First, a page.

The other factors are the ones that lead to happiness and they are actually the five elements I mentioned earlier. That's the circle. When people, for example, live their lives according to the equation that material success will lead to happiness, then ultimately this is what leads to a lack of happiness, or a great deal of pain. I'm not against ambition, I'm not against success, and I'm certainly not against hard work. You just have to understand what these things have to do with happiness and what are the really important things in life."
What causes happiness in the workplace? You'd be surprised, but not necessarily the professional successes/ShutterStock
If you ask Ben-Shahar, he says that social media does not contribute to our happiness. "Part of human nature is that we compare ourselves to others," he says. "When, for example, we see on social media that even during COVID-19 people experienced and are experiencing glamorous, glamorous, maybe even 'perfect' lives, it puts us in an inferior emotional state and, importantly, detached from reality.
Social media and the culture of likes do not give us a true picture of reality, in which we all experience pain, and we all suffer from time to time because it is an inseparable part of reality. Also, one of the problems today is that our Internet connections come at the expense of intimate face-to-face connections. Or sometimes even when we sit around the same table, the screen separates us. We pay a high price for that, because the number one factor of happiness is real, not virtual, relationships, whether it's at home or at work."
Ben-Shahar also advises, among other things, and lectures to executives in international corporations, in the public service and among at-risk populations. "One of the most important issues in organizations today is the whole issue of stress and stress," he says. "More and more workplace workers are paying the high price of stress that also leads to mental, physical and of course lower functioning problems."
What is your recommendation?
"First of all, it's important for managers and employees to understand that stress and stress on their own are not problematic, and the analogy I give is actually from the physiological place. When we lift weights in the gym, we put stress on us, pressure on our muscles. When we take a break between workouts, it's not problematic, because that's how we actually get stronger and stronger.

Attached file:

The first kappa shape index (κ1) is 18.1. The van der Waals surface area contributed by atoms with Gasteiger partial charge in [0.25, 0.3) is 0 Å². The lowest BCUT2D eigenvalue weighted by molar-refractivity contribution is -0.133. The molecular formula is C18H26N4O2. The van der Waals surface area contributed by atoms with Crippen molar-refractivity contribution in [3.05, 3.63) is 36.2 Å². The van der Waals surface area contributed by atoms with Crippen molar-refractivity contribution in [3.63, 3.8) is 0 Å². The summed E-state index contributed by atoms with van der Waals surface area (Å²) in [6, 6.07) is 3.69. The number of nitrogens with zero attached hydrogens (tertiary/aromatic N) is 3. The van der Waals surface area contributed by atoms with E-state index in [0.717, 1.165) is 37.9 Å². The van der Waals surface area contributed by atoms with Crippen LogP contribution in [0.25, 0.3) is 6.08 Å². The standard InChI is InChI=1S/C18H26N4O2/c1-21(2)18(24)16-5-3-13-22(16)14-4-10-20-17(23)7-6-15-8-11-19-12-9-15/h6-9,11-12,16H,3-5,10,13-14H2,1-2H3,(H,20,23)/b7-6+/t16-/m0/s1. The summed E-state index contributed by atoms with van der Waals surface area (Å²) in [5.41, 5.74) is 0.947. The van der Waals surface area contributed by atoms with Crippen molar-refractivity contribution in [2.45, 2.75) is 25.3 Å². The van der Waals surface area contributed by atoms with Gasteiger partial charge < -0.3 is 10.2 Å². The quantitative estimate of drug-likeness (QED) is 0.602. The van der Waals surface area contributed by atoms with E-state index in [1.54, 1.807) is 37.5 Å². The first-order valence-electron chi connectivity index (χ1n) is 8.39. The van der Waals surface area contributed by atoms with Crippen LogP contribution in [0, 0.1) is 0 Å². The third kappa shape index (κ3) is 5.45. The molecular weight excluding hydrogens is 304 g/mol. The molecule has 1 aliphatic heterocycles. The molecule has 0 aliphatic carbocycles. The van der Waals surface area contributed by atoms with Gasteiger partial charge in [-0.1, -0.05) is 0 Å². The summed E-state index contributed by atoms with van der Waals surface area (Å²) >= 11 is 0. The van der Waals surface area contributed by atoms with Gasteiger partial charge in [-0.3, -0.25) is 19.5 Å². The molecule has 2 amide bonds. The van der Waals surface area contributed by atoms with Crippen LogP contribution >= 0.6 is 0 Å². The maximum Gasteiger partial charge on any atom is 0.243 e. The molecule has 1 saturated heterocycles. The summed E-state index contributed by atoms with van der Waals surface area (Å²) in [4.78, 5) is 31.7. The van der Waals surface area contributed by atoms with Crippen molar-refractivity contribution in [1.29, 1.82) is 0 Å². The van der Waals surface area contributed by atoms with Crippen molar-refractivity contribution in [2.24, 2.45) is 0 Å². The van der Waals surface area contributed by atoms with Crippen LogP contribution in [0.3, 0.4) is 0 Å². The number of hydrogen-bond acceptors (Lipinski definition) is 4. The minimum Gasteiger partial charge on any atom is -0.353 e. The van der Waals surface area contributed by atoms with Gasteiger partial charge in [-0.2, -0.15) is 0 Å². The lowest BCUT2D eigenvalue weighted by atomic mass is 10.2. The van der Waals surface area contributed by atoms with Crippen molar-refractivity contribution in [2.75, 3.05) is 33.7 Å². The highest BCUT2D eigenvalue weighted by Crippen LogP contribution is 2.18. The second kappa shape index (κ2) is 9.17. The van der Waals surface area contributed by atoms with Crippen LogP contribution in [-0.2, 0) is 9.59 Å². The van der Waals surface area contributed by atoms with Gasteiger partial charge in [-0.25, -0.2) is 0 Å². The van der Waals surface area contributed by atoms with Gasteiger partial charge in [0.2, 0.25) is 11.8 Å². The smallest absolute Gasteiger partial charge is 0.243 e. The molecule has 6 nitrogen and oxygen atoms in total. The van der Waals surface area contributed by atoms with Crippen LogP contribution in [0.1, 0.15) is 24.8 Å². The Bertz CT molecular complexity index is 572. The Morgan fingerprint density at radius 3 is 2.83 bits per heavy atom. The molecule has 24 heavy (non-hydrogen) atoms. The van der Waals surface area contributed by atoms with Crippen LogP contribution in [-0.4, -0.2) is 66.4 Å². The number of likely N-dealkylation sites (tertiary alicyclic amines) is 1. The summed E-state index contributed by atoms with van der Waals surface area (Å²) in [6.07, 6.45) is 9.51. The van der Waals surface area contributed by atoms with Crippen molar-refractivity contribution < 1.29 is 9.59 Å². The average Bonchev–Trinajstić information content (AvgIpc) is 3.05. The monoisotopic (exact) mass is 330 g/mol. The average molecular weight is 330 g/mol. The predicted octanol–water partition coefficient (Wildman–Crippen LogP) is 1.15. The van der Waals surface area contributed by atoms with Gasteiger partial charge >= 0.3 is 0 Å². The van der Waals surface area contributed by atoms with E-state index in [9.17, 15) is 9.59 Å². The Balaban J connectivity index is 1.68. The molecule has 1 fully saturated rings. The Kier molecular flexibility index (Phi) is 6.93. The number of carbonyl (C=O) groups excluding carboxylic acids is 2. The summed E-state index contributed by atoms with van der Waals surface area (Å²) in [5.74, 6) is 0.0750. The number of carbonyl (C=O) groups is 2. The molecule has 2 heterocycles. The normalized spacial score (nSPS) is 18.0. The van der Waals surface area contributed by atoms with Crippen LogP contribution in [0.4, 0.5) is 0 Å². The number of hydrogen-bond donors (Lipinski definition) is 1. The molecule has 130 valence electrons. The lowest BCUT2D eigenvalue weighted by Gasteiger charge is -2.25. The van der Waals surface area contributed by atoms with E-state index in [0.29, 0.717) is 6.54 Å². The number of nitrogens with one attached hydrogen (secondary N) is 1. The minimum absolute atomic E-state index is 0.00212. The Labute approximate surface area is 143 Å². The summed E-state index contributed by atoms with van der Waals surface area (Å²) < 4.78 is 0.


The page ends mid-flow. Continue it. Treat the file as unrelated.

The problem begins when we lift weights and more weights and more weights without proper intervals, because then we get injured, the problems begin, and we don't get stronger. In other words, the problem is not stress because it can actually strengthen us. The problem is the lack of recovery, and that's the problem in today's workplace."
What do you mean?
"A lot of times we're expected to be high functioning or available all the time, and there's no recovery time. When there is no recovery, then we become weaker, both physically and mentally. When there is recovery, then because of stress we become stronger. There should be times during the day for recovery as well.
Managers need to set an example for their employees and encourage recovery, such as lunch with colleagues where we don't work but recover. Or every hour or two, a short break of a few minutes for coffee, meditation or just small talk for five minutes. This will not only increase employee happiness but also improve performance."
The demonstrations against the legal revolution. Does our sense of happiness have anything to do with politics?/Official website, Gilad First
Ben-Shahar is aware that the political situation in Israel undermines quite a few people's sense of security and happiness. "Happiness depends on both external and internal factors," he says.
"I live thousands of kilometers from Israel, and when I wake up to the news every day and see what's happening in Israel, it affects me, even more so those who live in Israel. However, happiness is not a binary concept, it is not 0 or 1. There is a continuum, and even if you are at a certain moment low on that continuum, you can still do things to rise and improve.
Even if it improves slightly, the mere feeling that we have some control over our situation - this already in itself can make us feel better and more resilient. For example, you can take a walk to feel better, or even find meaning by going to a demonstration. It all eventually comes back to the five elements of happiness."
We are approaching Yom Kippur. Many do some soul-searching, sometimes even regretting mistakes made.
"First of all, there is value in learning from mistakes. The best managers, the better spouses, are not the ones who don't make mistakes. They are the ones who make mistakes and learn from them.
For example, Yuval Kotz, my partner in the Academy of Happiness Studies and its CEO, as soon as we set up a project, he always says: 'Let's start making mistakes.' He also adds: 'It's important not to make the same mistake twice.' Also, in an atmosphere of atonement, I would like to point out that what is also very important for happiness is forgiveness. Whether it's forgiveness for ourselves or others. I'm not saying we can forgive every wrong done to us, but in most cases forgiving not only helps our relationship with the other, but also helps us who forgive."
Finally, are you happy yourself?
"That's a great question, but I can't answer it directly because happiness is not a binary concept. It's not 'I'm happy' or 'I'm not happy'. I can tell you that I am happier today than I was 30 years ago. I also very much hope that in five years or 20 years I will be happier than I am today. Happiness is a journey on a continuum and that journey ends when life ends."